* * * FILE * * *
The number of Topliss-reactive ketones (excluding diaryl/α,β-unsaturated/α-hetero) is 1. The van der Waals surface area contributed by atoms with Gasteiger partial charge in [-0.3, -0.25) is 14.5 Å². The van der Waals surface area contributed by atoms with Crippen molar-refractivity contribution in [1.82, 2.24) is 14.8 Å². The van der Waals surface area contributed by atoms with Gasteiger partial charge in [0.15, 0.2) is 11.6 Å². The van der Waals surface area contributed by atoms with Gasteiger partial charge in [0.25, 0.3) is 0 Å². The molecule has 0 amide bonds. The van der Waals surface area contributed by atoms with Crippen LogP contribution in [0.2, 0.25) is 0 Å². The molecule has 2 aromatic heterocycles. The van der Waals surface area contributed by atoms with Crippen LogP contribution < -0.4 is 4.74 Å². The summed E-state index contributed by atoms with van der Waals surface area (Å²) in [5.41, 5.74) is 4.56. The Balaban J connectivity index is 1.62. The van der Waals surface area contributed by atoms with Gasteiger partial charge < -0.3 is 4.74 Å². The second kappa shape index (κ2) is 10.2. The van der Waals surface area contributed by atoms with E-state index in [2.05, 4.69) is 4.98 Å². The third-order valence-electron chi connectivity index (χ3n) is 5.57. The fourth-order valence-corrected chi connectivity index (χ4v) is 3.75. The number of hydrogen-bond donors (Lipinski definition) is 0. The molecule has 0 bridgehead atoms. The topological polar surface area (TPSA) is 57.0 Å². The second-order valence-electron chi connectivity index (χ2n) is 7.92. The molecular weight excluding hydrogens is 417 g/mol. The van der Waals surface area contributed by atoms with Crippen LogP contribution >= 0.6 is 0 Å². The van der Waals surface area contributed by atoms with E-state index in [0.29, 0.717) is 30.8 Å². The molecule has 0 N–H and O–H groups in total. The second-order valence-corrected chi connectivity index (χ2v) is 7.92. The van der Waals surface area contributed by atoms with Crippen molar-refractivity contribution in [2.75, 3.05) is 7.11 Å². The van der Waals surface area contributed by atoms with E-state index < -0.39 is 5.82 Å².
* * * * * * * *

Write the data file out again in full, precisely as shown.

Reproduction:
The number of Topliss-reactive ketones (excluding diaryl/α,β-unsaturated/α-hetero) is 1. The van der Waals surface area contributed by atoms with Gasteiger partial charge in [-0.3, -0.25) is 14.5 Å². The van der Waals surface area contributed by atoms with Crippen molar-refractivity contribution in [1.82, 2.24) is 14.8 Å². The van der Waals surface area contributed by atoms with Gasteiger partial charge in [0.15, 0.2) is 11.6 Å². The van der Waals surface area contributed by atoms with Gasteiger partial charge in [0.25, 0.3) is 0 Å². The molecule has 0 amide bonds. The van der Waals surface area contributed by atoms with Crippen LogP contribution in [0.2, 0.25) is 0 Å². The molecule has 2 aromatic heterocycles. The van der Waals surface area contributed by atoms with Crippen LogP contribution < -0.4 is 4.74 Å². The summed E-state index contributed by atoms with van der Waals surface area (Å²) in [5.41, 5.74) is 4.56. The Balaban J connectivity index is 1.62. The van der Waals surface area contributed by atoms with Gasteiger partial charge < -0.3 is 4.74 Å². The second kappa shape index (κ2) is 10.2. The van der Waals surface area contributed by atoms with E-state index in [2.05, 4.69) is 4.98 Å². The third-order valence-electron chi connectivity index (χ3n) is 5.57. The fourth-order valence-corrected chi connectivity index (χ4v) is 3.75. The number of hydrogen-bond donors (Lipinski definition) is 0. The molecule has 0 bridgehead atoms. The topological polar surface area (TPSA) is 57.0 Å². The second-order valence-electron chi connectivity index (χ2n) is 7.92. The molecular weight excluding hydrogens is 417 g/mol. The van der Waals surface area contributed by atoms with Crippen LogP contribution >= 0.6 is 0 Å². The van der Waals surface area contributed by atoms with E-state index in [0.29, 0.717) is 30.8 Å². The molecule has 0 N–H and O–H groups in total. The second-order valence-corrected chi connectivity index (χ2v) is 7.92. The van der Waals surface area contributed by atoms with Crippen molar-refractivity contribution in [2.75, 3.05) is 7.11 Å². The van der Waals surface area contributed by atoms with E-state index < -0.39 is 5.82 Å².